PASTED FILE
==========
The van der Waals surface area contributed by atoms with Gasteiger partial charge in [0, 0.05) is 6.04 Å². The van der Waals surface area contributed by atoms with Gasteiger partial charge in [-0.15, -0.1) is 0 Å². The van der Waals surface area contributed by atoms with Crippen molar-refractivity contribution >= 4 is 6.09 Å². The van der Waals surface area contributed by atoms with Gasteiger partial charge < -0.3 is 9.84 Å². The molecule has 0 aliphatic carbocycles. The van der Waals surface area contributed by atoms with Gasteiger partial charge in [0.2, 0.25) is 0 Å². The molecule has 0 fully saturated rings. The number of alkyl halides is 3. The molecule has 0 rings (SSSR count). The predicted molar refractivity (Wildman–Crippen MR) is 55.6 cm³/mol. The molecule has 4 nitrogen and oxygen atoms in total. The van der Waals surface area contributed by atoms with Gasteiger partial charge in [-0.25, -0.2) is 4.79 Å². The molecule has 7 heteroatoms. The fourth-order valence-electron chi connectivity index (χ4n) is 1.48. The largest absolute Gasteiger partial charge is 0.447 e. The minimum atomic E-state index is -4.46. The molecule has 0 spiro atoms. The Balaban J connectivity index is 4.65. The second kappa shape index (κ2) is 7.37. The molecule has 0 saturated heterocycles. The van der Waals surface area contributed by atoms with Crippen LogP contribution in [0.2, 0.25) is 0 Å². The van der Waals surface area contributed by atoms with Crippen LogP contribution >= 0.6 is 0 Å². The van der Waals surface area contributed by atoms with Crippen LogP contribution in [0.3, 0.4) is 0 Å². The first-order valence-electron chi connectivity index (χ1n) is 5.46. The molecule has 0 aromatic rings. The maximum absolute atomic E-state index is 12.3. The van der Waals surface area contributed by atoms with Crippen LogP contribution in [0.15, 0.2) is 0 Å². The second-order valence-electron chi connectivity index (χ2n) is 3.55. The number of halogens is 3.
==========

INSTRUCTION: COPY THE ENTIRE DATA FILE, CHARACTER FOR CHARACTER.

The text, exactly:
The van der Waals surface area contributed by atoms with Gasteiger partial charge in [0, 0.05) is 6.04 Å². The van der Waals surface area contributed by atoms with Gasteiger partial charge in [-0.15, -0.1) is 0 Å². The van der Waals surface area contributed by atoms with Crippen molar-refractivity contribution >= 4 is 6.09 Å². The van der Waals surface area contributed by atoms with Gasteiger partial charge < -0.3 is 9.84 Å². The molecule has 0 aliphatic carbocycles. The van der Waals surface area contributed by atoms with Gasteiger partial charge in [0.2, 0.25) is 0 Å². The molecule has 0 fully saturated rings. The number of alkyl halides is 3. The molecule has 0 rings (SSSR count). The predicted molar refractivity (Wildman–Crippen MR) is 55.6 cm³/mol. The molecule has 4 nitrogen and oxygen atoms in total. The van der Waals surface area contributed by atoms with Gasteiger partial charge in [-0.25, -0.2) is 4.79 Å². The molecule has 7 heteroatoms. The fourth-order valence-electron chi connectivity index (χ4n) is 1.48. The largest absolute Gasteiger partial charge is 0.447 e. The minimum atomic E-state index is -4.46. The molecule has 0 spiro atoms. The Balaban J connectivity index is 4.65. The second kappa shape index (κ2) is 7.37. The molecule has 0 saturated heterocycles. The van der Waals surface area contributed by atoms with Crippen LogP contribution in [0.2, 0.25) is 0 Å². The van der Waals surface area contributed by atoms with Crippen LogP contribution >= 0.6 is 0 Å². The van der Waals surface area contributed by atoms with Crippen LogP contribution in [0.3, 0.4) is 0 Å². The first-order valence-electron chi connectivity index (χ1n) is 5.46. The molecule has 0 aromatic rings. The maximum absolute atomic E-state index is 12.3. The van der Waals surface area contributed by atoms with Crippen LogP contribution in [0.15, 0.2) is 0 Å². The second-order valence-electron chi connectivity index (χ2n) is 3.55. The number of halogens is 3.